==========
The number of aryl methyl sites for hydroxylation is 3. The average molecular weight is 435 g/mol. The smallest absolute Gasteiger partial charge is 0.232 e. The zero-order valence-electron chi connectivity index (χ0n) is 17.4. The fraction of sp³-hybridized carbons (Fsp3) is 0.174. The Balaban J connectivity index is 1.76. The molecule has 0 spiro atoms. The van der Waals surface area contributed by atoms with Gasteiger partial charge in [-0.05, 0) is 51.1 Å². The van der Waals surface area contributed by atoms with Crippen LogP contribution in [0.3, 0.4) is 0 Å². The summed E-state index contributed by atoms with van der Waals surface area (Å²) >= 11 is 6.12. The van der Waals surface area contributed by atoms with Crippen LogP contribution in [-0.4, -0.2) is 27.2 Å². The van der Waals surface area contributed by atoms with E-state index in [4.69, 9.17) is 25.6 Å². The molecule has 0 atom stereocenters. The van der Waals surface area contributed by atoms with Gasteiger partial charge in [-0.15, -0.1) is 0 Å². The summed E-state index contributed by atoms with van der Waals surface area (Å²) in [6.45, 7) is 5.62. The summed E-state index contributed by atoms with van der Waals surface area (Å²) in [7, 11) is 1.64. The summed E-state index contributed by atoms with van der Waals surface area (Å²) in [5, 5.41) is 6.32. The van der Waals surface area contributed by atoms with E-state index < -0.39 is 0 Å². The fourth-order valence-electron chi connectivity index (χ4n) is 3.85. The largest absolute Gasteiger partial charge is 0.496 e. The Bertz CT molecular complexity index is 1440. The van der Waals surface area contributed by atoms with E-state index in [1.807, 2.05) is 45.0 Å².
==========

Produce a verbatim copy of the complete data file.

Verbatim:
The number of aryl methyl sites for hydroxylation is 3. The average molecular weight is 435 g/mol. The smallest absolute Gasteiger partial charge is 0.232 e. The zero-order valence-electron chi connectivity index (χ0n) is 17.4. The fraction of sp³-hybridized carbons (Fsp3) is 0.174. The Balaban J connectivity index is 1.76. The molecule has 0 spiro atoms. The van der Waals surface area contributed by atoms with Gasteiger partial charge in [-0.05, 0) is 51.1 Å². The van der Waals surface area contributed by atoms with Crippen LogP contribution in [0.3, 0.4) is 0 Å². The summed E-state index contributed by atoms with van der Waals surface area (Å²) >= 11 is 6.12. The van der Waals surface area contributed by atoms with Crippen LogP contribution in [-0.4, -0.2) is 27.2 Å². The van der Waals surface area contributed by atoms with E-state index in [4.69, 9.17) is 25.6 Å². The molecule has 0 atom stereocenters. The van der Waals surface area contributed by atoms with Gasteiger partial charge in [-0.15, -0.1) is 0 Å². The summed E-state index contributed by atoms with van der Waals surface area (Å²) in [6.45, 7) is 5.62. The summed E-state index contributed by atoms with van der Waals surface area (Å²) in [7, 11) is 1.64. The summed E-state index contributed by atoms with van der Waals surface area (Å²) in [5, 5.41) is 6.32. The van der Waals surface area contributed by atoms with E-state index < -0.39 is 0 Å². The fourth-order valence-electron chi connectivity index (χ4n) is 3.85. The largest absolute Gasteiger partial charge is 0.496 e. The Bertz CT molecular complexity index is 1440. The van der Waals surface area contributed by atoms with E-state index in [1.807, 2.05) is 45.0 Å².